I follow countless editors who’ve been making AMVs for over a decade (or much more!), but they’re the exception to the rule. The typical AMV editor is usually good for a video or two, released anywhere from a few days to a year or so apart, before silently bowing out of the editing scene and never coming back. Those editors who stay active and release more than a handful of videos over a couple of years’ time, whether they’re active in the community or not, are truly few and far between. Rarer still are those editors who put together that lone video or two, seemingly retire without any fanfare, only to re-emerge years later with something new. When Nopy released a couple of videos back in 2004 — each cut together with very basic editing software, they are very much a product of their time and bear the marks of an ambitious but inexperienced and ill-equipped hand — only to leave his Org account untouched for over a decade, it would have been a safe to bet that he, like hundreds of other editors who graced the pre-Youtube era of the site, would never be heard from again. His release of Sky Journey in early 2016 wasn’t only the end of a remarkably long hiatus, but was evidently the end of a transitional period of some sort that changed his approach to editing, refining both his ideas and technique. Whatever happened in the time that passed, he returned with a better eye for scenes and a sense of flow to his editing that wasn’t there before. Sky Journey fits squarely within the mold of a certain kind of AMV that I’m actually kind of burnt out on, which is why I was so surprised to find myself so wrapped up in it. I’d sooner just broadly recommend it and have the viewer find out what’s so special about it on their than to  try to describe it. It’s time well-spent!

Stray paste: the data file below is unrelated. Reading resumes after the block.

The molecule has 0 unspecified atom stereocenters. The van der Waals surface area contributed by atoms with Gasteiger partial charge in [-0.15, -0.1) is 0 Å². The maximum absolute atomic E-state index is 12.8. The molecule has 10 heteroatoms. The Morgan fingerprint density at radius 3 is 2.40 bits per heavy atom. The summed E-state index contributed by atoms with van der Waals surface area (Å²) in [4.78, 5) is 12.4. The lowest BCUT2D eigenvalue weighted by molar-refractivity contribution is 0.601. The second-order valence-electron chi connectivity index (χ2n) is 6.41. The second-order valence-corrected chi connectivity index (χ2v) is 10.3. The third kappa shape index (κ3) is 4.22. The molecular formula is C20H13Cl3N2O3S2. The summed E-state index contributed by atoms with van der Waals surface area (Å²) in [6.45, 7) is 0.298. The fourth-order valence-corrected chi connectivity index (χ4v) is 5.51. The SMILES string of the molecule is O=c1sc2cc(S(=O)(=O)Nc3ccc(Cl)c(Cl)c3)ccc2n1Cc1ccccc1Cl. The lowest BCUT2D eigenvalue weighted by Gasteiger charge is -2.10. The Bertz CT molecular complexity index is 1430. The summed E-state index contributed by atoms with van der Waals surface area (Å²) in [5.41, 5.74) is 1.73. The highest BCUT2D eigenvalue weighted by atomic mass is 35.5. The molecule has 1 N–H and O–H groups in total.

editor: CrackTheSky